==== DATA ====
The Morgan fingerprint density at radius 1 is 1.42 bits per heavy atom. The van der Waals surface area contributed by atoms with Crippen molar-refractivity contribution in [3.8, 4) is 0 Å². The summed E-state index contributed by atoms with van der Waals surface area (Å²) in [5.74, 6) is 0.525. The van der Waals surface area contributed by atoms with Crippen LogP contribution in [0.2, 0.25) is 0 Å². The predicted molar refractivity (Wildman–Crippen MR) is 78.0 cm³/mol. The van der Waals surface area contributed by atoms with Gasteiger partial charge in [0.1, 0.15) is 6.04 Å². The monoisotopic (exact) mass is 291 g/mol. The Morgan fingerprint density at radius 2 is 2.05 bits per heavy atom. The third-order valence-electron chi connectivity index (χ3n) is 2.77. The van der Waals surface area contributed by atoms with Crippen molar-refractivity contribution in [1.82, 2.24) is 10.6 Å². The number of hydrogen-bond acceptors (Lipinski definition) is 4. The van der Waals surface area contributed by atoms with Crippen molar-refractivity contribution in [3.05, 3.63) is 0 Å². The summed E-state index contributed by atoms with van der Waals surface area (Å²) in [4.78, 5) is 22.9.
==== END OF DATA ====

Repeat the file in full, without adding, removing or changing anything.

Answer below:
The Morgan fingerprint density at radius 1 is 1.42 bits per heavy atom. The van der Waals surface area contributed by atoms with Crippen molar-refractivity contribution in [3.8, 4) is 0 Å². The summed E-state index contributed by atoms with van der Waals surface area (Å²) in [5.74, 6) is 0.525. The van der Waals surface area contributed by atoms with Crippen LogP contribution in [0.2, 0.25) is 0 Å². The predicted molar refractivity (Wildman–Crippen MR) is 78.0 cm³/mol. The van der Waals surface area contributed by atoms with Gasteiger partial charge in [0.1, 0.15) is 6.04 Å². The monoisotopic (exact) mass is 291 g/mol. The Morgan fingerprint density at radius 2 is 2.05 bits per heavy atom. The third-order valence-electron chi connectivity index (χ3n) is 2.77. The van der Waals surface area contributed by atoms with Crippen molar-refractivity contribution in [1.82, 2.24) is 10.6 Å². The number of hydrogen-bond acceptors (Lipinski definition) is 4. The van der Waals surface area contributed by atoms with Crippen molar-refractivity contribution in [3.05, 3.63) is 0 Å². The summed E-state index contributed by atoms with van der Waals surface area (Å²) in [4.78, 5) is 22.9.